BARBARIAN. Brilliant horror movie
You’re familiar with the type of horror movies that are actually guides – what to do, or rather: what not to do in certain situations? Slashers usually hint that escaping to the floor of a house usually ends in multiple stab wounds, and also teach that a house in a remote area is not the best location for a weekend getaway. Zach Cregger’s Barbarian teaches us that an Airbnb in a deserted neighborhood of a once-mighty city can also harbor evil.
Detroit, once the capital of the American automobile industry, has earned the nickname of “horror location” in recent years. The housing crisis that has been going on for years, a result of the global economic collapse of the first decade of the 21st century, has reduced the city’s population by 25% and depopulated some neighborhoods. It is in one of them, Brightmoor, that the main character of Barbarian, Tess (Georgina Campbell), is staying. In the middle of a nighttime downpour, she pulls up in front of a perfectly decent-looking bungalow, looks up on her phone the code needed to open the key box, and then… it turns out that the box is empty. When Tess tries to clarify the matter on the phone, she notices that someone is already inside her rented house. So she knocks on the door, which is opened by Keith (Bill Skarsgård), a thirty-year-old guy completely surprised by the situation, but rather reasonable-looking. Despite her initial objections, Tess decides to go along with the man’s offer to “share” the reservation and explain the situation the following day. Sound suspicious? Maybe yes, maybe no.
Zach Cregger, writer and director of Barbarian, knows how to play with horror tropes. He leads the viewer by the nose, and even when it seems that in a moment we will know the answer to the question “what could have gone wrong,” Cregger shows us that we don’t really know anything. Barbarian is divided into two chapters, and when we are under the impression that the events of the first chapter were definitive, the director shows us how wrong we were. There is also a significant loosening of conventions between chapters – we move from a rather classic horror narrative, in which danger lurks at almost every turn, to a more comedic one, and this is mainly due to the creation of Justin Long, playing the celebrity-owner of the property rented by Tess and Keith. AJ is an exceptionally hopeless type who loses his position and money in no time as a result of sexually assaulting a female set mate. He comes to Detroit to liquidate the rental property, but it may not be as easy as it seems….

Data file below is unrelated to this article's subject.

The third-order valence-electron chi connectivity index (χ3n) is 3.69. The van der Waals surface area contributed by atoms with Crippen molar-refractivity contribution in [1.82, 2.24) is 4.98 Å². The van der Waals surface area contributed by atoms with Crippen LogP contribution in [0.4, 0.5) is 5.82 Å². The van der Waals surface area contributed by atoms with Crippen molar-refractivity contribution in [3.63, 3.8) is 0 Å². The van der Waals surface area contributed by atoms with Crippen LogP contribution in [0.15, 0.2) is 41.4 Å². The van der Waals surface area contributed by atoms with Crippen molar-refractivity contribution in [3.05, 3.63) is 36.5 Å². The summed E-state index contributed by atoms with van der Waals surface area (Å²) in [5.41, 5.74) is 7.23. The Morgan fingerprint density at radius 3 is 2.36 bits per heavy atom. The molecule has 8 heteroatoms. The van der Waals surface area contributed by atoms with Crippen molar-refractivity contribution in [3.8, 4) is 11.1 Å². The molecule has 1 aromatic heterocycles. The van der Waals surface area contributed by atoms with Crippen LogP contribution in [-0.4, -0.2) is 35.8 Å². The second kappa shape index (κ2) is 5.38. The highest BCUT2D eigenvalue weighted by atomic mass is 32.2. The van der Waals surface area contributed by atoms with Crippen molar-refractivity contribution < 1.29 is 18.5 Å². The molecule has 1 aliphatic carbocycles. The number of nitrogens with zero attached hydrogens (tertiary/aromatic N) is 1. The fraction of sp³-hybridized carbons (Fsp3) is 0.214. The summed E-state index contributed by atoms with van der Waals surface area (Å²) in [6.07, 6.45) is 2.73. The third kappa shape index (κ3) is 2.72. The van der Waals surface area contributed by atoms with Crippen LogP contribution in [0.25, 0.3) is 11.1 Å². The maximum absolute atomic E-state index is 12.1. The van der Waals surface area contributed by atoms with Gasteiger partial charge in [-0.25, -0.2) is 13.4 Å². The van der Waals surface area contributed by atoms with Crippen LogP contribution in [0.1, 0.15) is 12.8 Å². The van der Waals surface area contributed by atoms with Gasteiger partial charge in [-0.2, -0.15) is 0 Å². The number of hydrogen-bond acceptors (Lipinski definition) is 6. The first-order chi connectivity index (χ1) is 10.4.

Barbarian, especially in the latter part, becomes a film that is not entirely serious, e.g. when the reaction to finding a secret passage in the basement is a quick Google check to see if underground passageways increase the value of the property. Evil, however, still lurks within the walls of a house standing in a dilapidated neighborhood – and it’s an evil not unlike what you’d usually find in films that maintain the “home invasion” convention. As he builds the tension of his horror film, Cregger also weaves a tale of Brighmoor – a once beautiful small-town neighborhood that in the 1980s was full of beautiful highway cruisers, children riding tricycles and evenly trimmed lawns. However, when we hear a conversation between neighbors in one of the flashbacks, a statement is made in it: “the neighborhood is going to the dogs.” So even then there were signs that both Brightmoor and Detroit as a whole were going through a crisis – but no one seemed to expect them to become model locations for numerous horror movies.
Barbarian fits beautifully into the trend of socially engaged horror films, propelled in recent years by Jordan Peele’s films, among others. Zach Cregger may not use such a veiled form, but he clearly suggests that the neglect of the neighborhood – primarily on the part of the authorities, as is evident in the scene of Tess’ contact with the police – has allowed evil and depravity to flourish freely. The slow depopulation of Brightmoor has allowed villains to commit more crimes with impunity, and only pain and harm remain among the ruins of a once charming neighborhood.
Where there is no control, darkness is born.